Why You Have to See This Release of Metropolis (in a Movie Theater)

Posted by Michael Pinto on May 9, 2010 in Cinema |

Queen: Record sleeve for Radio Ga Ga the music video of which incorporated a great deal of footage from Metropolis

Above: The record sleeve for the Queen single Radio Ga Ga the music video of which incorporated a great deal of footage from Metropolis.

The last time fandom was this excited about Metropolis was the 80s: It was no secret that Ridley Scott borrowed some of his inspiration from the film when making Blade Runner – and the highpoint was the Giorgio Moroder 1984 release of the film. I have a great deal of love for the Moroder release as it made the film cool to a new generation with it MTV soundtrack (that and Moroder is a musical genius). So I had mixed feelings about seeing the current release of Metropolis as I wondered if I could this film with a fresh eye yet again, and I’m glad to say that I did.

The opening title from Metropolis

The reason you have to see this film is because unlike other director’s cuts that have been so fashionable to package into collector’s editions this version of Metropolis is as close as you can get to seeing what was shown in Europe. More so than that I’d dare that any previous cut version of the film makes no sense in terms of understanding the plot – in other words if you haven’t seen this cut of the film, you haven’t seen the film.

I’d also go a step further: Not only do you need to see this cut of the film, but you really really want to watch it on a movie screen with an audience. It’s only then does the level of detail in the cinematography and well designed composition of each frame shines through. If you watch this film for the first time on your television set or something smaller like an iPod the scale of the film will be lost on you.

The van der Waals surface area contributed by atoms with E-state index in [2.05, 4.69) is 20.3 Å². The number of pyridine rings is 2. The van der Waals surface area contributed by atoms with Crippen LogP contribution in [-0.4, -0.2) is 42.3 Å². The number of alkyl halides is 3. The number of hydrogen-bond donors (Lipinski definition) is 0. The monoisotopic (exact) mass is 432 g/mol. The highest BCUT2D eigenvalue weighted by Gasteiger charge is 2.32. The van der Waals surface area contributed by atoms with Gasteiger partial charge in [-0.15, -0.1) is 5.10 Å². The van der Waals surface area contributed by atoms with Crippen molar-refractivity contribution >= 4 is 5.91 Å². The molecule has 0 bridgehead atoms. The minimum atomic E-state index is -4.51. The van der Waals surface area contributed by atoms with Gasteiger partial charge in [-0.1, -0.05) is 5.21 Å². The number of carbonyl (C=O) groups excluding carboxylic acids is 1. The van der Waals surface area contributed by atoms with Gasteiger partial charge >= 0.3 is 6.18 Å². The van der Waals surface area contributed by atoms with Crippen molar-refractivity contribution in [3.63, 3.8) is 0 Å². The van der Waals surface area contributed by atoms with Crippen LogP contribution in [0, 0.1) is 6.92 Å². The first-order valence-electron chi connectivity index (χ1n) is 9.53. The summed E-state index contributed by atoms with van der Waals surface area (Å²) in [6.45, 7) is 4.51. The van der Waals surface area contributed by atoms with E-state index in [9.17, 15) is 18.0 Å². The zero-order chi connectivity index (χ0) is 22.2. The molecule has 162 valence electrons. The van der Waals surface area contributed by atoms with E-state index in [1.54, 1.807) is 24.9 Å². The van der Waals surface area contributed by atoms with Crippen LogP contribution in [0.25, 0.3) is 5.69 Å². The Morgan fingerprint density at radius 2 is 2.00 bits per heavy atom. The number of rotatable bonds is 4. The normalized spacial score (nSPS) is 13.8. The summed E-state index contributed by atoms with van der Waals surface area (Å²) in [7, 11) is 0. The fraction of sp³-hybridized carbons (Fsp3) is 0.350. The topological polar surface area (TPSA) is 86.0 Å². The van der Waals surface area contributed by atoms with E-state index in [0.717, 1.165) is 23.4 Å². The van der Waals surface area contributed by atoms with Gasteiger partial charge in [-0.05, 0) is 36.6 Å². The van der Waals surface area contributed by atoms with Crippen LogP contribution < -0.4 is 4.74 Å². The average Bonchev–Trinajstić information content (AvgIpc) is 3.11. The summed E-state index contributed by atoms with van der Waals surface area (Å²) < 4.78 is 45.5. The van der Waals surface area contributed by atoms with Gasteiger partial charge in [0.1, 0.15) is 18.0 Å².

Metropolis: You want to see this film on the big screen!

And the scale of the film almost becomes a character onto its own. Most German expressionist films that I’ve seen always have a cramped claustrophobic feeling to them, yet in Metropolis the feeling of things being bigger than life is everywhere. On the surface you notice this with the amazing shots of the city and the Tower of Babel, but if you look deeper into scenes that show an office you’ll notice that the size of a room is palatial. You tend to see this sort of epic scale in Hollywood these days, but the soundstages used to film Metropolis must have been enormous to house the countless extra you see everywhere.

Metropolis: A frame from a lost scene which was restored

Another reason to watch this film is that you’re not just watching a seminal science fiction film, but you’re traveling back in time to a world that no longer exists which is roaring 20s of the Weimar Republic. After this film was made two big things changed: The Nazi party came to power in Germany changing both the country and perhaps the world for the rest of the 20th Century and you’re also seeing the very end of the silent film era.

In the 30s director Fitz Lang fled Germany, yet his now ex-wife who wrote the screenplay for Metropolis joined the Nazi party. Lang would go on to do some great work in Hollywood, yet you’ll notice that silent film as an art form can be much more powerful than a talkie – and in many ways Metropolis shows you that art form at its highest point.

Metropolis: This film is really a glimpse at the roaring 20s

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